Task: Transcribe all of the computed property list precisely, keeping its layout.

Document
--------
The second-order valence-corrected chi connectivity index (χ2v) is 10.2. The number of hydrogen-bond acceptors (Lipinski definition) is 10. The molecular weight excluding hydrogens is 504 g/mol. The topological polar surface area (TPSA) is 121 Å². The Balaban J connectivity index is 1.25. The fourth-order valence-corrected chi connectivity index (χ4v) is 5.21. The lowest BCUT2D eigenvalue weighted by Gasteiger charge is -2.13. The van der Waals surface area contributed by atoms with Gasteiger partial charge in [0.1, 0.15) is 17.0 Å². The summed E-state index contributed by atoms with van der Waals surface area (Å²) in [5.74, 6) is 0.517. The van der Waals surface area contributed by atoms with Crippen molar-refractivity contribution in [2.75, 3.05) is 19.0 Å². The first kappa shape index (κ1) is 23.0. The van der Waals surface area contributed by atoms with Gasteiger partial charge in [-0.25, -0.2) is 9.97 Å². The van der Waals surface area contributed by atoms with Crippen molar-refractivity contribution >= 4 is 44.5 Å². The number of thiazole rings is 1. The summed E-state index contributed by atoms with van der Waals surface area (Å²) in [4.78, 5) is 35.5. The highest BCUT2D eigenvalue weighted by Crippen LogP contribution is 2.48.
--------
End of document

The second-order valence-corrected chi connectivity index (χ2v) is 10.2. The number of hydrogen-bond acceptors (Lipinski definition) is 10. The molecular weight excluding hydrogens is 504 g/mol. The topological polar surface area (TPSA) is 121 Å². The Balaban J connectivity index is 1.25. The fourth-order valence-corrected chi connectivity index (χ4v) is 5.21. The lowest BCUT2D eigenvalue weighted by Gasteiger charge is -2.13. The van der Waals surface area contributed by atoms with Gasteiger partial charge in [0.1, 0.15) is 17.0 Å². The summed E-state index contributed by atoms with van der Waals surface area (Å²) in [5.74, 6) is 0.517. The van der Waals surface area contributed by atoms with Crippen molar-refractivity contribution in [2.75, 3.05) is 19.0 Å². The first kappa shape index (κ1) is 23.0. The van der Waals surface area contributed by atoms with Gasteiger partial charge in [-0.25, -0.2) is 9.97 Å². The van der Waals surface area contributed by atoms with Crippen molar-refractivity contribution >= 4 is 44.5 Å². The number of thiazole rings is 1. The summed E-state index contributed by atoms with van der Waals surface area (Å²) in [4.78, 5) is 35.5. The highest BCUT2D eigenvalue weighted by Crippen LogP contribution is 2.48.